China's domestic unrest

Once again, China faces internal turbulence. The Washington Post reports:

Paramilitary police and anti—riot units here have opened fire with pistols and automatic rifles for the past two nights on rioting farmers and fishermen, who have attacked them with gasoline bombs and explosive charges, according to residents of this small coastal village.

The sustained volleys of gunfire, unprecedented in a wave of peasant uprisings over the past two years in China, have killed between 10 and 20 villagers and injured more, residents said. The count was uncertain, they said, because a number of villagers have disappeared, and it is not known for sure whether they were killed, wounded or driven into hiding.

The tough response by black—clad riot troops and People's Armed Police in camouflage fatigues deviated sharply from previous government tactics against the spreading unrest in Chinese villages and industrial suburbs. As far as is known, previous riots have all been put down with heavy use of truncheons and tear gas, but without firearms.

As a student of Chinese history under the late great John K. Fairbank at Harvard, I long ago learned the importance of just such waves of unrest in China throughout the millenia, and have told readers here that China's current mandarins cannot help but be severely alarmed, fearful of losing control. Dynasties in China come and go, and all political leaders are conscious of the possibility of losing the "mandate of heaven." Particularly when their regime overthrew another regime that was viewed as corrupt and ineffective.

The fact that China has bungled its handling of SARS and the chemical river pollution in Manchuria, which cut off the water supply for the major city of Harbin, does not augur well for the future. The possibility of bird flu spreading from human—to—human has got to be giving the autocrats the shivers. Historical dynastic cycles often ended with a major disaster — floods, earthquakes, collapse of dikes — which demonstrated the ineffectiveness of the rulers. That the Pacific Rim of Fire seems to be undergoing a period of enhanced seismic activity cannot be of much comfort. Nor can the seemingly erratic weather patterns.

China puts up a brave front as a centrally—controlled state. It is indeed that, but it is also ruled by a regime whose hold on power is far shakier than most Americans realize.

Thomas Lifson  12 09 05

Herb Meyer adds:

I checked out the Washington Post article, and it seems the villagers were protesting the confiscation of their land.  With the US Supreme Court's recent Kelo decision, I wouldn't be surprised to see this sort of thing start happening over here.  Amazing, isn't it, that a bunch of Chinese villagers can teach us how to respond to a goverment that tries to seize their property.....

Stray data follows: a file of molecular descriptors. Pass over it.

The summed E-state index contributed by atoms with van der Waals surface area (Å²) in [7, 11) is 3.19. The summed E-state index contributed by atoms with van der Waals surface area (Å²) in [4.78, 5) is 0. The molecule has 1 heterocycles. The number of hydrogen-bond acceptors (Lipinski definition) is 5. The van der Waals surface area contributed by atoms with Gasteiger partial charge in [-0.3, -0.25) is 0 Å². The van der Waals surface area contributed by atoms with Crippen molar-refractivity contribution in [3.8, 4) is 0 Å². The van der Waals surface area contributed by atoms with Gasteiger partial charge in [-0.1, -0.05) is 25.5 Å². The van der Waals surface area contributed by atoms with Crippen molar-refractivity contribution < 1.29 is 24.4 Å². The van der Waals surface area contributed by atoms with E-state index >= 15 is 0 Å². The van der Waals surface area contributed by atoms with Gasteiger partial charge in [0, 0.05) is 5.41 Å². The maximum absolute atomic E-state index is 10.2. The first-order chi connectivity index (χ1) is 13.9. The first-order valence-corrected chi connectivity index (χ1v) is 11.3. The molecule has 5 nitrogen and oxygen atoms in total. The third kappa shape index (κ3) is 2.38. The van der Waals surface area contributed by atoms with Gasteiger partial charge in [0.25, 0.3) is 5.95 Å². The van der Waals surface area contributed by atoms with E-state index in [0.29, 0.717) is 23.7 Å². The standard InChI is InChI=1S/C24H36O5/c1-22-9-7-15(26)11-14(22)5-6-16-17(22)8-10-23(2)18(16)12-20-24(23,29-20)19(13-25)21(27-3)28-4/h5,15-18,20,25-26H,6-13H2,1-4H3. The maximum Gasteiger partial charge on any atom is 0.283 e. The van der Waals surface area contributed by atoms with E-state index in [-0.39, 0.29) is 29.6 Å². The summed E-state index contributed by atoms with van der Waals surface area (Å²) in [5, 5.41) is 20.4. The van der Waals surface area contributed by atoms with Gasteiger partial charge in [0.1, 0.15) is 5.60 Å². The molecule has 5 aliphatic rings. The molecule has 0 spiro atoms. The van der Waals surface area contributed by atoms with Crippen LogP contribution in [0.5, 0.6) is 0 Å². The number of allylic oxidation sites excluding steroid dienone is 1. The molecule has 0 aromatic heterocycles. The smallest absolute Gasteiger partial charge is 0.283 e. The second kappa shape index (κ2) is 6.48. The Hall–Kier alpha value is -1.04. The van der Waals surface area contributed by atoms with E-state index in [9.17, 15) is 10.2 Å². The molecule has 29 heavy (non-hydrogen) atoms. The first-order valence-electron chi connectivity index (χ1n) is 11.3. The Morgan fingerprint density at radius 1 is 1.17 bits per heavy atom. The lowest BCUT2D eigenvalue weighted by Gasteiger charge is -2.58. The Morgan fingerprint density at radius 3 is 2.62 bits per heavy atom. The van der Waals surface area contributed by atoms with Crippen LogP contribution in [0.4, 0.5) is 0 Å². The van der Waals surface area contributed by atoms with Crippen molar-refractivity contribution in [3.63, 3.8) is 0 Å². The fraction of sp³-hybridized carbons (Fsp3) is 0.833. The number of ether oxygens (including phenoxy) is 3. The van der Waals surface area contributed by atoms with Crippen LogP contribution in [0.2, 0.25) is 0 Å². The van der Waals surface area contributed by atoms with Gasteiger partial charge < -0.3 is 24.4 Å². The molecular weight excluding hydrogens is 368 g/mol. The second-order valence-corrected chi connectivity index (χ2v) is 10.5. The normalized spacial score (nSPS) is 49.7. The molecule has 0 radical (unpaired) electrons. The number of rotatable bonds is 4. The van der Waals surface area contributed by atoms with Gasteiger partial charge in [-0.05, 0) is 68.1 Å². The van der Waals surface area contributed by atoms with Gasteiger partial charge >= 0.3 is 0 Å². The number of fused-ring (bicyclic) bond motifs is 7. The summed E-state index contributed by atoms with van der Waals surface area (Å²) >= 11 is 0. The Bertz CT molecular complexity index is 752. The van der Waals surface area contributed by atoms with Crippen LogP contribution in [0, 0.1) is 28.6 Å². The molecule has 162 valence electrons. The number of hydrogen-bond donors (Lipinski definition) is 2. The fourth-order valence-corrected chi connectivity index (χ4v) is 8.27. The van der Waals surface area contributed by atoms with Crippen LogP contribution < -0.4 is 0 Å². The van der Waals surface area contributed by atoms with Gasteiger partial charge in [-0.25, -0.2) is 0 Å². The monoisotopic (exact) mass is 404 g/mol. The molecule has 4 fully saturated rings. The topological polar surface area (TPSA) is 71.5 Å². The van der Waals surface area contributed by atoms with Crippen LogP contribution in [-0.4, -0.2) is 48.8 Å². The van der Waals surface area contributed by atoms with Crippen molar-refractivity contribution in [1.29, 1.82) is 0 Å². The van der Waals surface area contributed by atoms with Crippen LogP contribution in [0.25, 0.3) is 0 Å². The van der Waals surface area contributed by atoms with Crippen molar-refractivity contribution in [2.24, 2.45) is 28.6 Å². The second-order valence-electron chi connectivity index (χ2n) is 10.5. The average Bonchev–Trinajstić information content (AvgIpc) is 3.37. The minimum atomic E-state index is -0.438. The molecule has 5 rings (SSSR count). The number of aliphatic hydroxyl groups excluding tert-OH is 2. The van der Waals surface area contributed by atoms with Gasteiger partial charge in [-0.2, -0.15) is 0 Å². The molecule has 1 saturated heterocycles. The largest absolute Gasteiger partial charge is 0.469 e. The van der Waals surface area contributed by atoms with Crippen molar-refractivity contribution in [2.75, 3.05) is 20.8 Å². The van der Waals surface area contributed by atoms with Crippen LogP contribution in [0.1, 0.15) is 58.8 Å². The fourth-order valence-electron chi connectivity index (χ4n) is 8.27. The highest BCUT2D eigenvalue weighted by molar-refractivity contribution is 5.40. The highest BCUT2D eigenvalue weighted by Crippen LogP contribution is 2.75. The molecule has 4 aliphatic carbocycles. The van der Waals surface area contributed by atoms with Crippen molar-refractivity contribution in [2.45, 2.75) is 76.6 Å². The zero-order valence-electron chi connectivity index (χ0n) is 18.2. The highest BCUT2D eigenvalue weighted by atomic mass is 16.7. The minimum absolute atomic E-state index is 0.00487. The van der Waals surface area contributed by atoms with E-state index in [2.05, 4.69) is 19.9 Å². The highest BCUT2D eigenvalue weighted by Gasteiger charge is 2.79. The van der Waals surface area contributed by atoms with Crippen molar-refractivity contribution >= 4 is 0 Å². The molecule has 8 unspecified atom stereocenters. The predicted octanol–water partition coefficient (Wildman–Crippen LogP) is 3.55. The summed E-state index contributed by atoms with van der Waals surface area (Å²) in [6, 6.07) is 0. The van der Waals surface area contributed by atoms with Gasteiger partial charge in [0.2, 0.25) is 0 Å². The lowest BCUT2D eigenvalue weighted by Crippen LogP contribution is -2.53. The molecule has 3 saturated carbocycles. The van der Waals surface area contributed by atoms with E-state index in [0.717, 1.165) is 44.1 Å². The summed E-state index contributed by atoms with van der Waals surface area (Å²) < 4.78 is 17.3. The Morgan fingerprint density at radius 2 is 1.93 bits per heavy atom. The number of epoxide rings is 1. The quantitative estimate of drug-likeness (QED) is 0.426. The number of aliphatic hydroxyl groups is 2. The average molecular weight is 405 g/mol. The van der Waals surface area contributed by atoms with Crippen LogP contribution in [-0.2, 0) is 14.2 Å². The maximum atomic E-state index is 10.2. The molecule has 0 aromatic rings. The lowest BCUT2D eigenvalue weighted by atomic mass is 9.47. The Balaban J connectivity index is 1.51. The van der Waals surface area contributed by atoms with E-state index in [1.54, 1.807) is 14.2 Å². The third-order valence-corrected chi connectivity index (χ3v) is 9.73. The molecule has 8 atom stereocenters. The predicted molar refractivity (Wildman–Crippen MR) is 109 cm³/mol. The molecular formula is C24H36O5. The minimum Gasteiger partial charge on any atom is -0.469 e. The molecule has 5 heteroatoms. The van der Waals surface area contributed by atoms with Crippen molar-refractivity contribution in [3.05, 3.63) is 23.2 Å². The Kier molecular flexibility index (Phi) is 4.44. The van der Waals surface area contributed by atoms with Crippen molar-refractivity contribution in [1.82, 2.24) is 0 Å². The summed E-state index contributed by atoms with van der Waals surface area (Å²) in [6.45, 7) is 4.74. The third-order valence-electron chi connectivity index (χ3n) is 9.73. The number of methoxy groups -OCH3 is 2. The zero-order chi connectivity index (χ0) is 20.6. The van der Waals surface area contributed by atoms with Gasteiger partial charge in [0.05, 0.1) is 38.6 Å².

Once again, China faces internal turbulence. The Washington Post reports:

Paramilitary police and anti—riot units here have opened fire with pistols and automatic rifles for the past two nights on rioting farmers and fishermen, who have attacked them with gasoline bombs and explosive charges, according to residents of this small coastal village.

The sustained volleys of gunfire, unprecedented in a wave of peasant uprisings over the past two years in China, have killed between 10 and 20 villagers and injured more, residents said. The count was uncertain, they said, because a number of villagers have disappeared, and it is not known for sure whether they were killed, wounded or driven into hiding.

The tough response by black—clad riot troops and People's Armed Police in camouflage fatigues deviated sharply from previous government tactics against the spreading unrest in Chinese villages and industrial suburbs. As far as is known, previous riots have all been put down with heavy use of truncheons and tear gas, but without firearms.

As a student of Chinese history under the late great John K. Fairbank at Harvard, I long ago learned the importance of just such waves of unrest in China throughout the millenia, and have told readers here that China's current mandarins cannot help but be severely alarmed, fearful of losing control. Dynasties in China come and go, and all political leaders are conscious of the possibility of losing the "mandate of heaven." Particularly when their regime overthrew another regime that was viewed as corrupt and ineffective.

The fact that China has bungled its handling of SARS and the chemical river pollution in Manchuria, which cut off the water supply for the major city of Harbin, does not augur well for the future. The possibility of bird flu spreading from human—to—human has got to be giving the autocrats the shivers. Historical dynastic cycles often ended with a major disaster — floods, earthquakes, collapse of dikes — which demonstrated the ineffectiveness of the rulers. That the Pacific Rim of Fire seems to be undergoing a period of enhanced seismic activity cannot be of much comfort. Nor can the seemingly erratic weather patterns.

China puts up a brave front as a centrally—controlled state. It is indeed that, but it is also ruled by a regime whose hold on power is far shakier than most Americans realize.

Thomas Lifson  12 09 05

Herb Meyer adds:

I checked out the Washington Post article, and it seems the villagers were protesting the confiscation of their land.  With the US Supreme Court's recent Kelo decision, I wouldn't be surprised to see this sort of thing start happening over here.  Amazing, isn't it, that a bunch of Chinese villagers can teach us how to respond to a goverment that tries to seize their property.....